The Royal Netherlands Air Force has begun evaluation flight-testing an IRIS-T short-range high-agility air-to-air missile (AAM) seeker coupled with a helmet-mounted sight.
The tests are part of an air force evaluation programme intended to lead to the procurement of a replacement for its AIM-9 Sidewinder dogfight AAMs as well as the purchase of a helmet-mounted sighting system for its Lockheed Martin F-16s.
Bodenseewerk Gerätetechnik (BGT) has lent the Dutch air force an infra-red-imaging seeker from the multi-national IRIS-T missile project, which it leads, to use in helmet-mounted sight tests for its updated F-16A/Bs.
The Dutch air force has been carrying out evaluations of various helmet-mounted sights for possible future procurement, at the same time as it is looking for a Sidewinder replacement.
As well as the IRIS-T, the Hughes AIM-9X and the Matra BAe Dynamics Advanced Short-Range Air-to-Air Missile (ASRAAM) are also expected to be considered as candidate weapons for the upgrade.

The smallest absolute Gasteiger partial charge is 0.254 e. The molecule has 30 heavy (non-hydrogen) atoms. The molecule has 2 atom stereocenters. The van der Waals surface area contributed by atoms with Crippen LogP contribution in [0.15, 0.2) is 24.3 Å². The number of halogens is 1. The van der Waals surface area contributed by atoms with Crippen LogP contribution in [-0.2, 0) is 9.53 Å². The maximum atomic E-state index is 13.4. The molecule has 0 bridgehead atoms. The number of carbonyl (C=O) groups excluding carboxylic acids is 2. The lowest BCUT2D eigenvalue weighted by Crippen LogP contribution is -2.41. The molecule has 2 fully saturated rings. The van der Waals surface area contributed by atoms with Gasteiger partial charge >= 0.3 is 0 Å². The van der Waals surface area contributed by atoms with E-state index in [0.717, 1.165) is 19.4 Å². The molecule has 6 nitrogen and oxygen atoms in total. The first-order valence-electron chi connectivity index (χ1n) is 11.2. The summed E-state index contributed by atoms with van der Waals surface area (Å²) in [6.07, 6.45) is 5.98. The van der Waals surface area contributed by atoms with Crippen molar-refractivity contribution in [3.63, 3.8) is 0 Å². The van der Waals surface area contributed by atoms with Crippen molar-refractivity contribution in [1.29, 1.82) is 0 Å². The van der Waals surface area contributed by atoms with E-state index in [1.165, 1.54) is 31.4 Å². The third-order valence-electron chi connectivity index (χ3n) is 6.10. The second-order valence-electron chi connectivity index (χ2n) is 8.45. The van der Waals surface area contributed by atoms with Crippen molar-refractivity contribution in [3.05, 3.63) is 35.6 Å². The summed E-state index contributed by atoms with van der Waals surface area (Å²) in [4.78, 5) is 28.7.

The Dutch air force had also asked Matra BAe if it could borrow an ASRAAM seeker, but none was available.
Lockheed Martin has adapted the software aboard the F-16 to integrate the IRIS seeker, which BGT says demonstrates the planned international IRIS-T infra-red-homing missile's suitability for this aircraft type.
IRIS-T programme leader BGT says it has had "more than one signal "that the Netherlands may be interested in buying the IRIS-T, for which the seeker has been developed. It built three IRIS-T guidance sections during the now-complete missile definition phase. One of these has now been sent to the Netherlands.
BGT says that it is expecting a German parliamentary go-ahead in November for the missile definition phase, after which the development memorandum of understanding should be signed by the end of the month. The company says that the other nine partner countries should also give the parliamentary green light to development at about the same time as Germany does.